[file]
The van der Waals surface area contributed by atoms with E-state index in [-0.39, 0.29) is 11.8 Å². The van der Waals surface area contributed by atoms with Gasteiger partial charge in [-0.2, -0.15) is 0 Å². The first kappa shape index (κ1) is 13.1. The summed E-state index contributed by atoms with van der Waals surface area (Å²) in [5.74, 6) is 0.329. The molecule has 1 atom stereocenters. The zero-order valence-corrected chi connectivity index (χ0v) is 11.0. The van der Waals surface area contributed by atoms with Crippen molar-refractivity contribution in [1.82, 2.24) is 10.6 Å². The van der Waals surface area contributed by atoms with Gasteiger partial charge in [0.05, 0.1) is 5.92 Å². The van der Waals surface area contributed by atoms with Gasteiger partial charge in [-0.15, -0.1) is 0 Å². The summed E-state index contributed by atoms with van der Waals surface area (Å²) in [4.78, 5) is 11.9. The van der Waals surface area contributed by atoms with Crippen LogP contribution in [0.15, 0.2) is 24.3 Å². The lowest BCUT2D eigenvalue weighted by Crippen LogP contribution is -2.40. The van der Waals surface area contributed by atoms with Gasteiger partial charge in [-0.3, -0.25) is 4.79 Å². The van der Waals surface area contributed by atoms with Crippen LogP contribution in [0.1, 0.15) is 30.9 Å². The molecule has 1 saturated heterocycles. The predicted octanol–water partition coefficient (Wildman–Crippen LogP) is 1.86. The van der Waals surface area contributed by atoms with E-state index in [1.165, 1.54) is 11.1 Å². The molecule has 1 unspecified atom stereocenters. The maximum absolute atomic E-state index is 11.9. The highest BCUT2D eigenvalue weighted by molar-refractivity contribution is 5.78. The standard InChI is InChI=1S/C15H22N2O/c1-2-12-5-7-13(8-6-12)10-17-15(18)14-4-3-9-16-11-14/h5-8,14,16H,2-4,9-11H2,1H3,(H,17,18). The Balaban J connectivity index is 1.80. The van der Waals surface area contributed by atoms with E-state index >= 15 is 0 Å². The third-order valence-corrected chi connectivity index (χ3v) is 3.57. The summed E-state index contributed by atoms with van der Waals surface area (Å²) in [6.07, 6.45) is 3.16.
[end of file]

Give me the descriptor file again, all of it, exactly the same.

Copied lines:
The van der Waals surface area contributed by atoms with E-state index in [-0.39, 0.29) is 11.8 Å². The van der Waals surface area contributed by atoms with Gasteiger partial charge in [-0.2, -0.15) is 0 Å². The first kappa shape index (κ1) is 13.1. The summed E-state index contributed by atoms with van der Waals surface area (Å²) in [5.74, 6) is 0.329. The molecule has 1 atom stereocenters. The zero-order valence-corrected chi connectivity index (χ0v) is 11.0. The van der Waals surface area contributed by atoms with Crippen molar-refractivity contribution in [1.82, 2.24) is 10.6 Å². The van der Waals surface area contributed by atoms with Gasteiger partial charge in [0.05, 0.1) is 5.92 Å². The van der Waals surface area contributed by atoms with Gasteiger partial charge in [-0.15, -0.1) is 0 Å². The summed E-state index contributed by atoms with van der Waals surface area (Å²) in [4.78, 5) is 11.9. The van der Waals surface area contributed by atoms with Crippen LogP contribution in [0.15, 0.2) is 24.3 Å². The lowest BCUT2D eigenvalue weighted by Crippen LogP contribution is -2.40. The van der Waals surface area contributed by atoms with Gasteiger partial charge in [-0.3, -0.25) is 4.79 Å². The van der Waals surface area contributed by atoms with Crippen LogP contribution in [0.1, 0.15) is 30.9 Å². The molecule has 1 saturated heterocycles. The predicted octanol–water partition coefficient (Wildman–Crippen LogP) is 1.86. The van der Waals surface area contributed by atoms with E-state index in [1.165, 1.54) is 11.1 Å². The molecule has 1 unspecified atom stereocenters. The maximum absolute atomic E-state index is 11.9. The highest BCUT2D eigenvalue weighted by molar-refractivity contribution is 5.78. The standard InChI is InChI=1S/C15H22N2O/c1-2-12-5-7-13(8-6-12)10-17-15(18)14-4-3-9-16-11-14/h5-8,14,16H,2-4,9-11H2,1H3,(H,17,18). The Balaban J connectivity index is 1.80. The van der Waals surface area contributed by atoms with E-state index >= 15 is 0 Å². The third-order valence-corrected chi connectivity index (χ3v) is 3.57. The summed E-state index contributed by atoms with van der Waals surface area (Å²) in [6.07, 6.45) is 3.16.